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Old 25th July 2012, 11:26 AM   #1
ZLyzen is offline ZLyzen  United States
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Default Anyone Care to Explain the Gain-setting Resistors on the Lm4780 Datasheet, Bridged

So I'm looking over the datasheet for the lm4780 and looking at the bridged example they provide and wondering why the gain was set the way it was.

By the looks of it: the top is the non-inverting part, with a gain set to ~9.87 by the 46.4kΩ and 4.7kΩ resistors and the bottom part is the inverting section with a gain of ~10.87 set by the 51.1kΩ and 4.7kΩ resistors.

I thought each side was supposed to have the same gain, what am I missing here?

Also, is there a better way to achieve the "right" gain for each half without such strange resistor values?

Thanks!
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Old 25th July 2012, 12:24 PM   #2
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NO!!! the circuit is right. What happens is that one amp is inverting, the gain is -rf/ri being rf the feedback resistor, and ri the input one. The other is noninverting, and its gain is rf/ri +1, so the gain is different for the two arms.
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Old 25th July 2012, 01:12 PM   #3
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Re-looking at the data sheet you linked, I suggest to make in both channels, the parasitic oscillation stopper (the inductor in series with speaker) particularly if the speaker uses long cables to the amp.), as the fig 5 suggest.
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Old 26th July 2012, 03:19 AM   #4
ZLyzen is offline ZLyzen  United States
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Okay thanks! It's been a while since I've calculated it mathematically and you're right, they both do have the same gain.
This is actually for a plate amp for a sub so the wires will be exceptionally short, i'm hoping this will help keep things less complicated.
Additionally the load will be 8Ω which isn't too low for parallel, correct?

Thank you again! and so the idea for parallel is to have each channel's gain as close to the other's value as possible correct?
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Old 26th July 2012, 03:23 AM   #5
djoffe is offline djoffe  United States
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National/TI makes a pretty misleading data sheet. There are certain configurations that are simplified, to show principles, but that will get you in trouble.

Figure 2 is one of them. The data sheet says the amp is only stable for gains higher than 10. Well, the bottom amp in figure 2 is set up for a (noise) gain of around 2 if the input is disconnected. That says that the bottom amp will quite likely oscillate if the preamp is disconnected.

There are lots of niceties (input RF filters, output capacitive isolators) that are left off some of the examples. I recommend that you post your schematics to get comments so you can avoid funny problems from conceptual circuits where stuff is missing.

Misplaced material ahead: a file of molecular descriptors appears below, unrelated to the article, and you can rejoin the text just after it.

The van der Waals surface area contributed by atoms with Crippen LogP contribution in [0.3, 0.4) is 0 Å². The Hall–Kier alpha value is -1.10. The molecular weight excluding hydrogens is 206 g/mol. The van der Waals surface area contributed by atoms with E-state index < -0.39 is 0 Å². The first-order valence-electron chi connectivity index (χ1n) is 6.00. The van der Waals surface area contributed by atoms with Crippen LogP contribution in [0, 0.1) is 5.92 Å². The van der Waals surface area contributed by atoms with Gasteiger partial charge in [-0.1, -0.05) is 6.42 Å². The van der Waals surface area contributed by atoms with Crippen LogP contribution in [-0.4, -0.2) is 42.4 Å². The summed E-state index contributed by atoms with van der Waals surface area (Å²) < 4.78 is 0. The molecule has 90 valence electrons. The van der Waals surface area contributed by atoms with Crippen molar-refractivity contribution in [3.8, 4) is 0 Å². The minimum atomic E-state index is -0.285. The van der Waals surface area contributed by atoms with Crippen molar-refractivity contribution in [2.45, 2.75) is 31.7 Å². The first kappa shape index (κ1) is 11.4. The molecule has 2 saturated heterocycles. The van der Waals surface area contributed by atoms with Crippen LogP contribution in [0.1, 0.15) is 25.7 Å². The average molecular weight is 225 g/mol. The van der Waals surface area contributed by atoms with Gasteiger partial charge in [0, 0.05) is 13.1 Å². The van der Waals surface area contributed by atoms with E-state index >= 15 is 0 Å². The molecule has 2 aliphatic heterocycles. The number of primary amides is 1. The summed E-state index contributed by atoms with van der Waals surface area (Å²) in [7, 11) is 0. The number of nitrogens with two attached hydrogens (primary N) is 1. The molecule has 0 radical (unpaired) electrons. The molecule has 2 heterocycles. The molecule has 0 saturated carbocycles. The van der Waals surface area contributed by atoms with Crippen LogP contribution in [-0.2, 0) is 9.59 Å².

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Old 26th July 2012, 04:01 AM   #6
ZLyzen is offline ZLyzen  United States
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Hmm, would I be able to get around this by using op amps to convert my signal to a balanced one and basically treating it as a stereo amplifier and just changing the output area?
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Old 26th July 2012, 12:22 PM   #7
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Quote:
Originally Posted by ZLyzen View Post
Hmm, would I be able to get around this by using op amps to convert my signal to a balanced one and basically treating it as a stereo amplifier and just changing the output area?
Yes, it is possible, but not necessary.
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Old 26th July 2012, 07:41 PM   #8
djoffe is offline djoffe  United States
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This link, and the document referred to on the page may be of some help...

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Old 27th July 2012, 01:43 AM   #9
ZLyzen is offline ZLyzen  United States
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I see what you're saying, so would I be better off running the lm4780 in parallel instead of bridged mode, even though it is an 8Ω speaker? do you personally think I'd get better results?
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Old 27th July 2012, 03:15 AM   #10
djoffe is offline djoffe  United States
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Well, I buzzed the data sheet pretty quickly...It looks like you could squeeze about 100 Watts in bridge mode into an 8 Ohm load, but I'm sure that assumes a very well regulated power supply and excellent heat-sinking. That's more than you could get into 8 Ohms in a paralleled situation, which would be about 60 Watts max. However, if your speaker were a bit less than 8 Ohms, the bridge mode might start to self-protect...it depends upon the frequency, the power supply, and the heatsinking...

Why not go wild? Use 2 of the beasts...a total of 4 amps...run in bridge, using two paralleled amps on each side?
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